09 March 2012
Analysis of the pollutant emissions of new fuels
Claus Wahl, Head of the Analytic Chemistry Department, working on a mobile measuring device for exhaust gas analysis and particulate measurement with GtL fuel. Chemical and instrumental analyses are an indispensable part of modern combustion research, measuring the emissions from combustion processes and helping to devise measures for reducing pollutant levels.
DLR (CC-BY 3.0).
DLR measures exhaust emissions as part of the burnFAIR research project
These tests were conducted during the night at Hamburg’s Fuhlsbüttel Airport, and involved ground simulations of the various phases of a flight – take-off, steep ascents and final approach. The researchers conducted these probe measurements on both engines, which enabled them to compare the pollutant emissions of a 50-percent biokerosene mix with those from normal kerosene.
Deutsche Lufthansa AG.
Lufthansa used biosynthetic kerosene in a long-term test
In a long-term test conducted from 15 July to 27 December 2011, Lufthansa used biosynthetic kerosene in an Airbus A321 that flew eight times per day between Hamburg and Frankfurt.
Lufthansa photo archive.
DLR exhaust gas measurements during first operational Lufthansa flight using biosynthetic kerosene
Lufthansa AG has conducted a long-term test of biokerosene on 1187 scheduled flights. This involved one of the engines of an Airbus A321 being powered by a fuel mixture containing 50 percent biosynthetic kerosene. Researchers from the German Aerospace Center (Deutsches Zentrum für Luft- und Raumfahrt; DLR) investigated the pollutant emissions from both engines. The results show that biokerosene can be used in normal flight operations without problems and does not produce more pollution than normal, commercially available kerosene.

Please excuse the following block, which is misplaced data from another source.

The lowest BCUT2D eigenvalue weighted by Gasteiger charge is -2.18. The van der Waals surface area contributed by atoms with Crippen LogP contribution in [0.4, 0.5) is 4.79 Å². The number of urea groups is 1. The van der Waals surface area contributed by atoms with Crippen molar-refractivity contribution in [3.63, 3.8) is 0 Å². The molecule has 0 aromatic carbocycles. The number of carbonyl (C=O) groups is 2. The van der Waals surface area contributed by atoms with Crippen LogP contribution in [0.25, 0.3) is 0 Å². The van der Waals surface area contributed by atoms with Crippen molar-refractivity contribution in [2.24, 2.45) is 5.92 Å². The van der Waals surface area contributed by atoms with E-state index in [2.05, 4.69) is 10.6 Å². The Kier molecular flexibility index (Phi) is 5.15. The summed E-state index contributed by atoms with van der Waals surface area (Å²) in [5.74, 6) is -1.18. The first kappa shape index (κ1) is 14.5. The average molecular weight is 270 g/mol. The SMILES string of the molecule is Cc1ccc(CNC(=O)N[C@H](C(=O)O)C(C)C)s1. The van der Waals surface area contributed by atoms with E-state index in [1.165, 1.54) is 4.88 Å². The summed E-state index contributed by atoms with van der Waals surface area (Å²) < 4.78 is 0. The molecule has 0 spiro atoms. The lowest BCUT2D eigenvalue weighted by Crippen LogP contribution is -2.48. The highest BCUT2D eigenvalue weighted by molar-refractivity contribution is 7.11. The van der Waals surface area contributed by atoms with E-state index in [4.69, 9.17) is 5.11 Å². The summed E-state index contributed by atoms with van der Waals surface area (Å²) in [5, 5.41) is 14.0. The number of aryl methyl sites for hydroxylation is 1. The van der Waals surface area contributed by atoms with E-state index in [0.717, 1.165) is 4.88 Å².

"Biokerosene is at least as good"
This is the first time that an airline has conducted long-term tests of biokerosene on its scheduled flights. Joachim Buse, Vice President, Aviation Biofuel at Lufthansa draws a favourable conclusion: "No adverse effects were experienced on flight operations on scheduled flights between Hamburg and Frankfurt. Engineering inspections all gave favourable results and we were able to verify that biokerosene does not emit higher pollutant levels than normal kerosene."
During these long-term tests, researchers from the DLR Institute of Combustion Technology investigated pollutants in the engine exhaust emissions. They positioned a probe behind the engines and directed exhaust gases to the analysis equipment through a pipe. "Measurements have demonstrated that, with regard to pollutant emission levels, biokerosene is at least the equal of commercially available kerosene. Similar readings for levels of nitrogen oxide and carbon monoxide were recorded in the exhaust emissions of both engines," stated Manfred Aigner, Head of the DLR Institute of Combustion Technology in summary.